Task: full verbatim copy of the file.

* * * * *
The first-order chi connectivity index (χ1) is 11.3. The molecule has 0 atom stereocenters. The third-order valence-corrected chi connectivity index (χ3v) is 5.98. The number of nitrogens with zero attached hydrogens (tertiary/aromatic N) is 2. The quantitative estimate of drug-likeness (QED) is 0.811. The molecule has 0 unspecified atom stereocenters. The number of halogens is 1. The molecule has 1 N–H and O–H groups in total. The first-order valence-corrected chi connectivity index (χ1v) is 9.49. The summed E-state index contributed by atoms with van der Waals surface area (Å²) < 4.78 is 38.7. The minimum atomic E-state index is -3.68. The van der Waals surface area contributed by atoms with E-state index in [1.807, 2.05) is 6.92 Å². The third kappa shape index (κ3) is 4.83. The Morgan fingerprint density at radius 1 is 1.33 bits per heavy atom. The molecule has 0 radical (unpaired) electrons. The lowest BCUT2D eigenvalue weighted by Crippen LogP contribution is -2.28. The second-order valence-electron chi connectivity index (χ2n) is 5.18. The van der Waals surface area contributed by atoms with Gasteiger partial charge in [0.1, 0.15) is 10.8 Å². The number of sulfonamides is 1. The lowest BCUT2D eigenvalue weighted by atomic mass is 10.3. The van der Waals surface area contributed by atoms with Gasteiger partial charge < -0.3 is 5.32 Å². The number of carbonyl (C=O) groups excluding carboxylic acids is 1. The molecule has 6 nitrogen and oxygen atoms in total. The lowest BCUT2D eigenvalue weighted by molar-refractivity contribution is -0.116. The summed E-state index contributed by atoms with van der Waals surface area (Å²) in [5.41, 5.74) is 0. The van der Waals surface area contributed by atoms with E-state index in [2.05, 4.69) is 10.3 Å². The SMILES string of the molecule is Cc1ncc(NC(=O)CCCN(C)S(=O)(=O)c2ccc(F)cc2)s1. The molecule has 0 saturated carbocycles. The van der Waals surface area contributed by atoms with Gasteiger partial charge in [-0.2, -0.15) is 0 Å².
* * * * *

The first-order chi connectivity index (χ1) is 11.3. The molecule has 0 atom stereocenters. The third-order valence-corrected chi connectivity index (χ3v) is 5.98. The number of nitrogens with zero attached hydrogens (tertiary/aromatic N) is 2. The quantitative estimate of drug-likeness (QED) is 0.811. The molecule has 0 unspecified atom stereocenters. The number of halogens is 1. The molecule has 1 N–H and O–H groups in total. The first-order valence-corrected chi connectivity index (χ1v) is 9.49. The summed E-state index contributed by atoms with van der Waals surface area (Å²) < 4.78 is 38.7. The minimum atomic E-state index is -3.68. The van der Waals surface area contributed by atoms with E-state index in [1.807, 2.05) is 6.92 Å². The third kappa shape index (κ3) is 4.83. The Morgan fingerprint density at radius 1 is 1.33 bits per heavy atom. The molecule has 0 radical (unpaired) electrons. The lowest BCUT2D eigenvalue weighted by Crippen LogP contribution is -2.28. The second-order valence-electron chi connectivity index (χ2n) is 5.18. The van der Waals surface area contributed by atoms with Gasteiger partial charge in [0.1, 0.15) is 10.8 Å². The number of sulfonamides is 1. The lowest BCUT2D eigenvalue weighted by atomic mass is 10.3. The van der Waals surface area contributed by atoms with Gasteiger partial charge < -0.3 is 5.32 Å². The number of carbonyl (C=O) groups excluding carboxylic acids is 1. The molecule has 6 nitrogen and oxygen atoms in total. The lowest BCUT2D eigenvalue weighted by molar-refractivity contribution is -0.116. The summed E-state index contributed by atoms with van der Waals surface area (Å²) in [5.41, 5.74) is 0. The van der Waals surface area contributed by atoms with E-state index in [2.05, 4.69) is 10.3 Å². The SMILES string of the molecule is Cc1ncc(NC(=O)CCCN(C)S(=O)(=O)c2ccc(F)cc2)s1. The molecule has 0 saturated carbocycles. The van der Waals surface area contributed by atoms with Gasteiger partial charge in [-0.2, -0.15) is 0 Å².